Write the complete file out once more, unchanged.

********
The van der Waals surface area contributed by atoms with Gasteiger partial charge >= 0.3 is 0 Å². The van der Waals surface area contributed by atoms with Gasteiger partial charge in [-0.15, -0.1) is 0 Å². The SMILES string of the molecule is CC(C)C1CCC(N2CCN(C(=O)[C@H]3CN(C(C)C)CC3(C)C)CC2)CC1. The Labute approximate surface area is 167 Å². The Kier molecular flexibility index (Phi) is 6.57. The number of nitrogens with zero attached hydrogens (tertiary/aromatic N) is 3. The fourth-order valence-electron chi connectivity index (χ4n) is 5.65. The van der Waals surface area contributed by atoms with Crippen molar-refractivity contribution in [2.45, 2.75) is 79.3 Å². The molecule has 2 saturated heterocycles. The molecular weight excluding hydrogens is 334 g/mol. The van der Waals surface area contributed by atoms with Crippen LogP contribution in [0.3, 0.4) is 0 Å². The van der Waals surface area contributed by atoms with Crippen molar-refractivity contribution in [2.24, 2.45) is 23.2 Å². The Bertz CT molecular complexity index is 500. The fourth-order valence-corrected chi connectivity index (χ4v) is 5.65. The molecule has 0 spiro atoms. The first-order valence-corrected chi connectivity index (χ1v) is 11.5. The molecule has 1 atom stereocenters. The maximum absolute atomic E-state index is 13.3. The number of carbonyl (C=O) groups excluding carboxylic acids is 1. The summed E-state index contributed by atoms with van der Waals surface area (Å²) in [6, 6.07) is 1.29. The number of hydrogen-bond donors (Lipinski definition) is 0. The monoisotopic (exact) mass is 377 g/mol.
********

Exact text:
The van der Waals surface area contributed by atoms with Gasteiger partial charge >= 0.3 is 0 Å². The van der Waals surface area contributed by atoms with Gasteiger partial charge in [-0.15, -0.1) is 0 Å². The SMILES string of the molecule is CC(C)C1CCC(N2CCN(C(=O)[C@H]3CN(C(C)C)CC3(C)C)CC2)CC1. The Labute approximate surface area is 167 Å². The Kier molecular flexibility index (Phi) is 6.57. The number of nitrogens with zero attached hydrogens (tertiary/aromatic N) is 3. The fourth-order valence-electron chi connectivity index (χ4n) is 5.65. The van der Waals surface area contributed by atoms with Crippen molar-refractivity contribution in [2.45, 2.75) is 79.3 Å². The molecule has 2 saturated heterocycles. The molecular weight excluding hydrogens is 334 g/mol. The van der Waals surface area contributed by atoms with Crippen LogP contribution in [0.3, 0.4) is 0 Å². The van der Waals surface area contributed by atoms with Crippen molar-refractivity contribution in [2.24, 2.45) is 23.2 Å². The Bertz CT molecular complexity index is 500. The fourth-order valence-corrected chi connectivity index (χ4v) is 5.65. The molecule has 0 spiro atoms. The first-order valence-corrected chi connectivity index (χ1v) is 11.5. The molecule has 1 atom stereocenters. The maximum absolute atomic E-state index is 13.3. The number of carbonyl (C=O) groups excluding carboxylic acids is 1. The summed E-state index contributed by atoms with van der Waals surface area (Å²) in [6, 6.07) is 1.29. The number of hydrogen-bond donors (Lipinski definition) is 0. The monoisotopic (exact) mass is 377 g/mol.